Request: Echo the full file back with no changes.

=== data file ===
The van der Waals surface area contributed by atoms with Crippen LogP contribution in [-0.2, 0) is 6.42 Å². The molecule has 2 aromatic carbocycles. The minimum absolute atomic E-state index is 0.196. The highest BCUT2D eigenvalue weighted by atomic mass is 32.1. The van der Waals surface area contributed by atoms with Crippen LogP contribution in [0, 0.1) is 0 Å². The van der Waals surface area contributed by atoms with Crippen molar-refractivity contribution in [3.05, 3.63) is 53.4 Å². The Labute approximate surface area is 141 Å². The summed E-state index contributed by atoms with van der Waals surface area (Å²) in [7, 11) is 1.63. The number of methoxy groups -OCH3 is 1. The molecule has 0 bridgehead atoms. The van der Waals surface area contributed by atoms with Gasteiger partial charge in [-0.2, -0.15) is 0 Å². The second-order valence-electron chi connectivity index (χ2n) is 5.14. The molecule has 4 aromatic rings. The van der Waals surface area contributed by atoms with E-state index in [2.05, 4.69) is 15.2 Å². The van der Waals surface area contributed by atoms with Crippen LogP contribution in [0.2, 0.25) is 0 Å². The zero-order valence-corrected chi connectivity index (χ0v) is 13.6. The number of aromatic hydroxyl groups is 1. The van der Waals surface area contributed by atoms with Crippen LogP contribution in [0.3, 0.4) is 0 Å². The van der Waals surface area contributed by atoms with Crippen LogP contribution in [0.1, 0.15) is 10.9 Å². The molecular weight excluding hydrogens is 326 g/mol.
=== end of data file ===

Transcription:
The van der Waals surface area contributed by atoms with Crippen LogP contribution in [-0.2, 0) is 6.42 Å². The molecule has 2 aromatic carbocycles. The minimum absolute atomic E-state index is 0.196. The highest BCUT2D eigenvalue weighted by atomic mass is 32.1. The van der Waals surface area contributed by atoms with Crippen LogP contribution in [0, 0.1) is 0 Å². The van der Waals surface area contributed by atoms with Crippen molar-refractivity contribution in [3.05, 3.63) is 53.4 Å². The Labute approximate surface area is 141 Å². The summed E-state index contributed by atoms with van der Waals surface area (Å²) in [7, 11) is 1.63. The number of methoxy groups -OCH3 is 1. The molecule has 0 bridgehead atoms. The van der Waals surface area contributed by atoms with Gasteiger partial charge in [-0.2, -0.15) is 0 Å². The second-order valence-electron chi connectivity index (χ2n) is 5.14. The molecule has 4 aromatic rings. The van der Waals surface area contributed by atoms with E-state index in [2.05, 4.69) is 15.2 Å². The van der Waals surface area contributed by atoms with Crippen LogP contribution in [0.2, 0.25) is 0 Å². The zero-order valence-corrected chi connectivity index (χ0v) is 13.6. The number of aromatic hydroxyl groups is 1. The van der Waals surface area contributed by atoms with Crippen LogP contribution in [0.3, 0.4) is 0 Å². The van der Waals surface area contributed by atoms with Crippen LogP contribution in [0.1, 0.15) is 10.9 Å². The molecular weight excluding hydrogens is 326 g/mol.